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Murder in the North End

June 23, 2008
Murder in the North End

Murder in the North End

Author: P. B. Ryan
Copyright: 2006 (Berkley); 230 pgs.
Series: 5th in the Gilded Age Mystery series
Sensuality: N/A

Where & When: Boston, July 1870
Who: Nell Sweeney, governess, and Dr. William Hewitt

Summary: Colin Cook was the only officer in the city’s Detective Bureau not to be found guilty of corruption and to escape being demoted or fired. But now he is a fugitive, wanted for killing a petty criminal in Boston’s North End, and the police believe Nell knows where the Irish cop is hiding. Nell doesn’t know where Colin is, nor does she believe her friend is capable of murder. To prove his innocence, she descends into the seedy and dangerous slums of the North End to look into the matter. Nell isn’t afraid of her fellow immigrants in the neighborhood, but Dr. Will Hewitt has his doubts — and he won’t let her conduct the investigation alone.

Comments: The Hewitts have gone to the Cape for their annual summer retreat, but Nell has remained in Boston to clear Detective Cook’s name. The odious, and disgraced, ex-detective Charles Skinner is sure that Nell is conspiring to keep him hidden, and he has threatened Nell. This doesn’t weaken her resolve to help her friend, but it puts her in danger. Before she gets far in the investigation, Will shows up and offers to help her — and protect her from Skinner.

Will has returned from Shanghai, having realized that it’s too easy to give in to temptation. Will rather not loose his hard-won battle against opium addiction, or loose Nell’s regard, by returning to old habits. But nothing has changed for him in Boston, so Will is still in the same predicament he was before — in love with a woman he can’t have. He has two job offers to contemplate while helping Nell clear Cook’s name: take the five year teaching contract at Harvard, or go to France at President Grant’s request. Something has changed, though. Nell has begun to question her devotion to the Catholic Church. Will’s words to her at Gracie’s birthday party,the previous year, have affected her more than he knows — that it would be the Church, not God, turning its back on her if she was excommunicated. For the first time, Nell is willing to pursue a divorce.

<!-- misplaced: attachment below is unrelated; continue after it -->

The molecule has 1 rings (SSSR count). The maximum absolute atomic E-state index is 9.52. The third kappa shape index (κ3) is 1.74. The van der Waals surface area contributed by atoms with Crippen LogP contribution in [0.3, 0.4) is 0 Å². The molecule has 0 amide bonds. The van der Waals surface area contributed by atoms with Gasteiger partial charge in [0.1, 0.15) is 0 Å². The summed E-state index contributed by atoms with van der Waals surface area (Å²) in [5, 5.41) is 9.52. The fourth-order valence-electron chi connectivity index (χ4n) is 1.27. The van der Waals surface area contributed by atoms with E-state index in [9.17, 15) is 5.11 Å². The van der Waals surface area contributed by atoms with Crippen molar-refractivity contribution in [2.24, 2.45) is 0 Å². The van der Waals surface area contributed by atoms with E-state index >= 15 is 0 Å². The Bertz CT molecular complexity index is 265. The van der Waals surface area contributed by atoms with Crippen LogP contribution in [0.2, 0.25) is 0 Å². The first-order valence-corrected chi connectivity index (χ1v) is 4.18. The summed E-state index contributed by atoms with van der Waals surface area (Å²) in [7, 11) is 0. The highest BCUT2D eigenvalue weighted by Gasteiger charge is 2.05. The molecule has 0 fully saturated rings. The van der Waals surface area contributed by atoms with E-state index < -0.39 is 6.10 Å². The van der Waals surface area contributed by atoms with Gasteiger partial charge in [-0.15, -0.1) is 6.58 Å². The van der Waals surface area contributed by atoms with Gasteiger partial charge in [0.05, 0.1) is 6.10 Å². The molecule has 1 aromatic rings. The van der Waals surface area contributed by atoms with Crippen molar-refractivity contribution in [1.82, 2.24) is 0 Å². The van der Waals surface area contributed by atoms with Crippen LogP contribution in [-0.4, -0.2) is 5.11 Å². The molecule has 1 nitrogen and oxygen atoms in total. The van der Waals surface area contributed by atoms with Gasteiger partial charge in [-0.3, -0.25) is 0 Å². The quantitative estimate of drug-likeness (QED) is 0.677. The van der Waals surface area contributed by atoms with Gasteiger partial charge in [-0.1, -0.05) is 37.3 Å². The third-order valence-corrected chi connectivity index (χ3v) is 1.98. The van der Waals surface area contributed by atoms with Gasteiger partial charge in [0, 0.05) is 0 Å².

The ending is even more heart breaking than the previous book.

Favorite Quote:
“You befriended me when I needed a friend, you saved me when I needed a savior. Your presence in my life has shone a light upon my soul that will never be extinguished. For that precious gift, I shall be forever in your debt.”
— Will’s note to Nell

Started: 7 June 2008
Finished: 7 June 2008

Five Stars



3 Comments leave one →
  1. chrisrossetti permalink
    June 24, 2008 1:12 pm

    I am curious to know how well the history was researched for this book. Especially when Nell “descends into the seedy and dangerous slums of the North End to look into the matter.” This is the time when the Irish population was peaking. The North End population was 24,000 of which 14,000 where Irish. Do they name streets, buildings or events from this era?? This book sounds very interesting.

  2. July 14, 2008 1:16 am

    Dear “Marchioness” Christina,

    I’m doing the Back to History challenge with you, so I thought I’d swing by and check out a couple of your reviews. Looks like you’re getting way more reading done than I am this year! Anyway, the line above about the “seedy and dangerous slums of the North End” really grabbed my attention as well because I live across town from there and it’s now one of the coolest places in Boston to have an overpriced coffee. Too funny! Take care.

  3. misscz permalink
    July 14, 2008 10:13 pm

    Chris – Really don’t know how much research went into the book — a lot, I’m sure over the course of six books: post-Civil War Boston and the Cape, medical practices, etc.

    R-Lo – It’s funny how that works out. One of the other books I read in June, “To Hell With Love”, was set in modern day Boston. I “traveled” 138 years in the same city. I think the heroine’s office was in the North End.

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